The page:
Today's schools function in a complex legal environment. A wide range of legal issues influence the lives of teachers, students, parents, and administrators (Fischer, Schimmel, & Kelly, 1995). Some legal decisions, such as how local education will be financed or where the next new school building will be located, relate to general control of the school curriculum. Other decisions deal with issues of classroom teachers' authority as they perform duties required by their job assignments (Nolte, 1983).
Recent court proceedings reflect an increase in settlements related to educational matters (Hartmeister, 1995). The National Education Association (NEA) reports approximately 14,500 teacher employment disputes in 1992-1993, resulting in expenditures of $24,650,000 by the organization's legal fund (Patterson & Rossow, 1996). NEA figures do not include tort claims. Applying a finding by Underwood and Noffke (cited in Pell, 1994) that 42.5% of all education cases involve employee issues to the information supplied by the NEA, we extrapolate that in 1992-1993, teachers and their districts were involved in at least 27,500 legal disputes in such matters as employee...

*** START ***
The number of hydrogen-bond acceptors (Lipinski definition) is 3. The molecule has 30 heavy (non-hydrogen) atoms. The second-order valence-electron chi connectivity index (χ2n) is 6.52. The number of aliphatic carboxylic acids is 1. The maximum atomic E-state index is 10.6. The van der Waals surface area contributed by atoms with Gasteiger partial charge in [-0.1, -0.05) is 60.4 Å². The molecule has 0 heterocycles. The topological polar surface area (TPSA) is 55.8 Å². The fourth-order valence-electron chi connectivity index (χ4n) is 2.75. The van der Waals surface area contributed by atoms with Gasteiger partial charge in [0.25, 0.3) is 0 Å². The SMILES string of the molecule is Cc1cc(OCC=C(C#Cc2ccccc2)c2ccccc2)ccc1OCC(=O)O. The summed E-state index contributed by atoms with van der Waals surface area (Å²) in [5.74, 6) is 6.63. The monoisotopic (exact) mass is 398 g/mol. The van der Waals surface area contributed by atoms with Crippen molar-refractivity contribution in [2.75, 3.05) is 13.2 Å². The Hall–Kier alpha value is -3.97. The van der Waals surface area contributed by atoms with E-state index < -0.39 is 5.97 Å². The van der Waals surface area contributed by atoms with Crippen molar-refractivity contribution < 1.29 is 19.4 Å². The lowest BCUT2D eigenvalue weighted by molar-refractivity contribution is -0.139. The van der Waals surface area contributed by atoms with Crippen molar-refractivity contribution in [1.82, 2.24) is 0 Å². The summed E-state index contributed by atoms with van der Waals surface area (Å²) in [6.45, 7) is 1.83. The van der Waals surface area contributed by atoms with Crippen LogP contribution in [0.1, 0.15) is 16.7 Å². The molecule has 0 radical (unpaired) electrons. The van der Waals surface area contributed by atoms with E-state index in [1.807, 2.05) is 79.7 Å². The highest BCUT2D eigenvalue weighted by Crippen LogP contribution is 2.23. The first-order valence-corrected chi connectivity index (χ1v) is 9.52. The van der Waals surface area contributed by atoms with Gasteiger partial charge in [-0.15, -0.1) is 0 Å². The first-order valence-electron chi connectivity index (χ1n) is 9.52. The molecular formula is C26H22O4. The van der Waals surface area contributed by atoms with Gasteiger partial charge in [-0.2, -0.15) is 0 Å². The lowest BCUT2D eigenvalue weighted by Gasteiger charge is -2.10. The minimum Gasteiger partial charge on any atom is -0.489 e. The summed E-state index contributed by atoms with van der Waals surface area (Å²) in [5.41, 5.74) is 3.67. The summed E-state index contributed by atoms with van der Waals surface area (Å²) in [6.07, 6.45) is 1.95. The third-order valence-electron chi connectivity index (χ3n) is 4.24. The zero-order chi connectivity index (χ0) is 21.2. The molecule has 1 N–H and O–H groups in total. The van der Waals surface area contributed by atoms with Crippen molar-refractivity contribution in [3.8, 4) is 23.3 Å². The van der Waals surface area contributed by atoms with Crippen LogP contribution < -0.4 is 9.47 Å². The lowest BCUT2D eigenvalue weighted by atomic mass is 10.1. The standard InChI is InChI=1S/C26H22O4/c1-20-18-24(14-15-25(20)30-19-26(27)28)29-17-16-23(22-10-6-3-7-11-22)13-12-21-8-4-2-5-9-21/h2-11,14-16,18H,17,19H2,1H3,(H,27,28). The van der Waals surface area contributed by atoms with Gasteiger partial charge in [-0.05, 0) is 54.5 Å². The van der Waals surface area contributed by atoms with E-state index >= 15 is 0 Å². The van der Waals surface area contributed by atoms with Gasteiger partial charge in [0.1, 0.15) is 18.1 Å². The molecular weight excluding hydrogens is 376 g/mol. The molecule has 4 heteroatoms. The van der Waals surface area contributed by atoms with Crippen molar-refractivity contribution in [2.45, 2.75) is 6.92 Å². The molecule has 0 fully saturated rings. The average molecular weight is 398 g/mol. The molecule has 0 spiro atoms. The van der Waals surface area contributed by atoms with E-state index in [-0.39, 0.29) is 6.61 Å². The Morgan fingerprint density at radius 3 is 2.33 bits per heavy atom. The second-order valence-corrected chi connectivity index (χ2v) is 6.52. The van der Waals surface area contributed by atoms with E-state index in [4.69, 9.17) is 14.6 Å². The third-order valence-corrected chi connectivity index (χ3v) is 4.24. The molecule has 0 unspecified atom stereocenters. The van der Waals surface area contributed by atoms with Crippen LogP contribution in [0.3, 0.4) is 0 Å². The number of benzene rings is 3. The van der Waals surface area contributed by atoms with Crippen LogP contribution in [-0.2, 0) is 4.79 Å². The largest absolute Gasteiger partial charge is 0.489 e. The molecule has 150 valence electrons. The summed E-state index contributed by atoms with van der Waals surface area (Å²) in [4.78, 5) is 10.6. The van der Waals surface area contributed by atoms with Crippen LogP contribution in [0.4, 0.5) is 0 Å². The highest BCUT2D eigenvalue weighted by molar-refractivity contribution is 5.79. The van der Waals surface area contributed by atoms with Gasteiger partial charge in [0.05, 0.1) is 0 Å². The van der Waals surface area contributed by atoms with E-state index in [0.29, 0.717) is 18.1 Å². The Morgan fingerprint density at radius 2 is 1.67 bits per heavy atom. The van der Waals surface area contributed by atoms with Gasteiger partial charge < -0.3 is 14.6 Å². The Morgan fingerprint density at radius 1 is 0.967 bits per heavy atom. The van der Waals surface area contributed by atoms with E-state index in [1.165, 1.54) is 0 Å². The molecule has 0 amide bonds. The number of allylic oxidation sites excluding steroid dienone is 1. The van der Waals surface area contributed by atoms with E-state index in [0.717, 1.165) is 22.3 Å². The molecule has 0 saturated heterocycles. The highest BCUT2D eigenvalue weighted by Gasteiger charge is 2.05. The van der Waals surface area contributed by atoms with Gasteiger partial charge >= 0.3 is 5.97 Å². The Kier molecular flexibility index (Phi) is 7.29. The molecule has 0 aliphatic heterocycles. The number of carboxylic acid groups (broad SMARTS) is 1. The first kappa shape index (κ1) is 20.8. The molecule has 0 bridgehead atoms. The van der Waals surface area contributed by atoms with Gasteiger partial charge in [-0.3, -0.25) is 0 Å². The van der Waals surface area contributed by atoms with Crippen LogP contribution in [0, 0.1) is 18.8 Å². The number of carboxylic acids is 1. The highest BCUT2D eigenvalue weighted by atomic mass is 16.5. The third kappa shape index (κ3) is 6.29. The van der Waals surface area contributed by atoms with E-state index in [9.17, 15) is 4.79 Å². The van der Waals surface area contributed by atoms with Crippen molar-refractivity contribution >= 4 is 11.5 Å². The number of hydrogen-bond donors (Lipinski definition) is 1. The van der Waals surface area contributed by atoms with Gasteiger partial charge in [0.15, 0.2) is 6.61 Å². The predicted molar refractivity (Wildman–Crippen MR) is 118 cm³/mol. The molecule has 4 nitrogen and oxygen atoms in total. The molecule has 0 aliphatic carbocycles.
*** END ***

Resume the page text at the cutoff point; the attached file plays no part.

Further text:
While this IS true, from a teacher's perspective (wherever I have been teaching across the US) the 'teach to the test' mindset is restrictive, less than desirable for students, whereas they complain that it is boring and tends to provoke a lack of interest in learning and expanding beyond the given standards, there IS some benefit.
The benefit for teachers, curriculum planners and schools at large, if done correctly, should help in a sort of 'less is more' idea. Students need to have a basic foundation of concepts and if they master the standards and can show this on any test, then optimally, they can stretch on their own. The districts and nation need to have ...
This abstract looks at the contrast between No Child Left Behind, teaching to the test and preparing students to learn without the foundation of learning for test results.